Despite the closing of hundreds of parishes and catholic grammar schools in the United States, Catholicism stands on the verge of a promising new age globally. In his lecture last Monday entitled “Megatrends in Catholicism: Ten Things Turning the Catholic Church Upside Down,” Dr. John Allen, Jr., characterized several trends that have and will continue to mold the Catholic Church throughout the 21st century. Though trying to remain relatively positive, Dr. Allen, the senior Vatican analyst for CNN, NPR and the National Catholic Reporter, made it clear that the changes the Catholic Church will undergo in the upcoming years will either make or break the great success and growth that the Church has experienced in the past one hundred year.
Though the title of the lecture led many to believe that Dr. Allen would cover all ten of the topics covered in his book (which he was not afraid to shamelessly plug just in time for the holiday season…), he chose to cover what he felt were the four biggest trends the Church is facing. His first trend, the emergence of a world Church, described a necessity for Catholicism to evolve into a “self-consciously global religion.” Though the Church may appear to be on the decline in the States, in the past century the number of Catholics worldwide has gone from 266 million (in 1900) to 1.1 billion (2000) with a large amount of this growth occurring in the global south. It is this increase that has lead Dr. Allen to believe that the future tone of Catholicism is to be set by the global south. This tonal shift will be from a speculative systematic theology to a more literal understanding of the narrative of the Bible with emphasis on the miracles of the New Testament. It is also in the south where the Church has directly involved itself in politics (the polar opposite idea of the US’ concept of separation of church and state). Dr. Allen believes that the church will play a much larger role in politics in the future due to this globalization of the church.
The second trend was the emergence of evangelical Catholicism in Europe, which basically pertains to the understanding of faith as a personal choice rather than something simply passed down from generations to generations among families. What Allen finds somewhat alarming is that although the Vatican, located in Europe, in the cultural center of the Catholic world much of Europe around it decline that faith is important in their lives. Though there is an emphasis on the traditional Catholic identity, the importance of this emphasis seems to be thrown into the wind in such countries as Poland where the percentage of people who regard their Catholic roots as important is in the teens.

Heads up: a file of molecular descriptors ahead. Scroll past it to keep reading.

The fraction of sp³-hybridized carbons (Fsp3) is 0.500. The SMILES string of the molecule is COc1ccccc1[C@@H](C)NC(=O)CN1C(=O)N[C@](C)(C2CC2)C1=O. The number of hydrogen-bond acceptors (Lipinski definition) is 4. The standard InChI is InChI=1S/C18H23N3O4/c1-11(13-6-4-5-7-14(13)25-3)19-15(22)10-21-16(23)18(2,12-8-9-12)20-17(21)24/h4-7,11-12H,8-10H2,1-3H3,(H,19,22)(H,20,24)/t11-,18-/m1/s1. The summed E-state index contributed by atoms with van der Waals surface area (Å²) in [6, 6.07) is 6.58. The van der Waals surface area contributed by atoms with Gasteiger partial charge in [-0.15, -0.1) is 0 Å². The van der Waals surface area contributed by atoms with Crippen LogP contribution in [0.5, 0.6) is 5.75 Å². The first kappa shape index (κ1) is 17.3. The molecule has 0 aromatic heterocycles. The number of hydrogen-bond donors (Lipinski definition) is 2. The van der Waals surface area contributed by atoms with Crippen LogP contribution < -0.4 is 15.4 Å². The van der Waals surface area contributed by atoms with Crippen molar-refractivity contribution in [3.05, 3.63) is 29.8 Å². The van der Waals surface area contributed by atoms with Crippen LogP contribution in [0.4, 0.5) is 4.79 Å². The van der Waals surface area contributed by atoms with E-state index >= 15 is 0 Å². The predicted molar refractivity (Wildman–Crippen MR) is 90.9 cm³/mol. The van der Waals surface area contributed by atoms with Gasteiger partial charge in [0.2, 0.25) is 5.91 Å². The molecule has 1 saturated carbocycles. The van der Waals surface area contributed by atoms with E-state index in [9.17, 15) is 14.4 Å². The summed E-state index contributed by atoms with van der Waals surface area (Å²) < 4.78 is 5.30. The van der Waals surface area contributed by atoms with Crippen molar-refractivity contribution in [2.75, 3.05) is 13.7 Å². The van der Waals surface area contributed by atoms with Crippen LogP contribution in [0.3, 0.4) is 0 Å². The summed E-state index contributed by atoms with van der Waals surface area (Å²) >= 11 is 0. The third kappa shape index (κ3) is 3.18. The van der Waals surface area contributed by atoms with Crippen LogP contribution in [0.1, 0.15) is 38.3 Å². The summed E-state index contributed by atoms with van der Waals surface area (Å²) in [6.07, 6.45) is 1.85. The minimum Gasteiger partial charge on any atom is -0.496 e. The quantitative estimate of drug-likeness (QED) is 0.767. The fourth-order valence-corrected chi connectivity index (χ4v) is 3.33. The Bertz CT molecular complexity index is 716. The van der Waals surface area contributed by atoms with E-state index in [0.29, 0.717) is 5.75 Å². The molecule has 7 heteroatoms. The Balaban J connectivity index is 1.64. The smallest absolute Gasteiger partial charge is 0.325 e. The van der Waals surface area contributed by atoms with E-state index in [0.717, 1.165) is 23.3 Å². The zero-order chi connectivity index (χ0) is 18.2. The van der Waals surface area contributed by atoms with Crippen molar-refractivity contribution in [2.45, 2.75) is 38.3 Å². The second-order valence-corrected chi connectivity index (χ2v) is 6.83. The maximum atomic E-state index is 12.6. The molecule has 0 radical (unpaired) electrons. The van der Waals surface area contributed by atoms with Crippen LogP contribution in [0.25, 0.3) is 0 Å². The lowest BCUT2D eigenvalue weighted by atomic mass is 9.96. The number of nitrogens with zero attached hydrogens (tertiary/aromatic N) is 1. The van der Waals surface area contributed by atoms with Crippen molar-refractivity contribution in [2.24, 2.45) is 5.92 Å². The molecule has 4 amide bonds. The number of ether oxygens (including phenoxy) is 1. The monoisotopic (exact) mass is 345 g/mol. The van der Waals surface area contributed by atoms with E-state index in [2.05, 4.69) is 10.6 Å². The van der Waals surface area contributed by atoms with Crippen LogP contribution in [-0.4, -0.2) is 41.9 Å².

The third, and what I found to be most interesting trend dealt with the biotech revolution and what the power of genetics holds for the future. We must ask ourselves whether or not it is right to wield the power and play the role of God. We are entering an age of Transhumanism. We now have the power to direct the next step in human development; we must ask ourselves if we should use it.
The fourth and final trend dealt with economic globalization. Though great efforts have been made to help impoverished countries it simply has not been enough. We live in a world where a combined three people make more money than the combined revenue of 42 impoverished countries and the rich have a tendency to only become richer.
In his final statement, Dr. Allen left the crowd with only a few words regarding one’s personal shift into this new age school of thought: think as a global Catholic. Each of the issues he talked about are rich with the potential to create new catholic energy but can also deepen the holes that already exist in Catholicism and therefore the future of Catholicism relies not only on the institution but on the individual as well.
Though this lecture may not have pertained to any of Dickinson’s poems, the theme of change in Hemingway’s “Hills Like White Elephants” was the major concern of Allen. Like the American and the girl in Hemingway’s story, the Church is facing a huge change in the near future. This change has the potential to alter everything we as Catholics understand about religion’s role in our everyday lives. Ultimately what it comes down to is that change is a part of life and there is no way to avoid it. It is something we all must face.